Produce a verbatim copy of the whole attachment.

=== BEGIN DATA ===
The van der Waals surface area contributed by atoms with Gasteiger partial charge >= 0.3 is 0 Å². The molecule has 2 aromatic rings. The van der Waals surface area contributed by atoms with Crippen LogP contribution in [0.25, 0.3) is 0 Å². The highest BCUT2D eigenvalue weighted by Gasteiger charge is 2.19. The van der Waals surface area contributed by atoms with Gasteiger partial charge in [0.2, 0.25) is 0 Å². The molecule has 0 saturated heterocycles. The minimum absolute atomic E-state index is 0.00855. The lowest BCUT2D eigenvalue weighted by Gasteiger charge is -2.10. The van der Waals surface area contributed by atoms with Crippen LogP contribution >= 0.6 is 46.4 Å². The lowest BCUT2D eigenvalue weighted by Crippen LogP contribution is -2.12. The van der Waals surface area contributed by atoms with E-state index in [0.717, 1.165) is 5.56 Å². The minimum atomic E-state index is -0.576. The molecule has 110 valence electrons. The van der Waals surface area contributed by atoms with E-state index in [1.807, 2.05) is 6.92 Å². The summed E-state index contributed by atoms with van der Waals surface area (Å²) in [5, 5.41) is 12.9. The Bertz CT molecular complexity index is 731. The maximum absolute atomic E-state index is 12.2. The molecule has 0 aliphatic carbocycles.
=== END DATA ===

The van der Waals surface area contributed by atoms with Gasteiger partial charge >= 0.3 is 0 Å². The molecule has 2 aromatic rings. The van der Waals surface area contributed by atoms with Crippen LogP contribution in [0.25, 0.3) is 0 Å². The highest BCUT2D eigenvalue weighted by Gasteiger charge is 2.19. The van der Waals surface area contributed by atoms with Gasteiger partial charge in [0.2, 0.25) is 0 Å². The molecule has 0 saturated heterocycles. The minimum absolute atomic E-state index is 0.00855. The lowest BCUT2D eigenvalue weighted by Gasteiger charge is -2.10. The van der Waals surface area contributed by atoms with Crippen LogP contribution >= 0.6 is 46.4 Å². The lowest BCUT2D eigenvalue weighted by Crippen LogP contribution is -2.12. The van der Waals surface area contributed by atoms with E-state index in [0.717, 1.165) is 5.56 Å². The minimum atomic E-state index is -0.576. The molecule has 110 valence electrons. The van der Waals surface area contributed by atoms with E-state index in [1.807, 2.05) is 6.92 Å². The summed E-state index contributed by atoms with van der Waals surface area (Å²) in [5, 5.41) is 12.9. The Bertz CT molecular complexity index is 731. The maximum absolute atomic E-state index is 12.2. The molecule has 0 aliphatic carbocycles.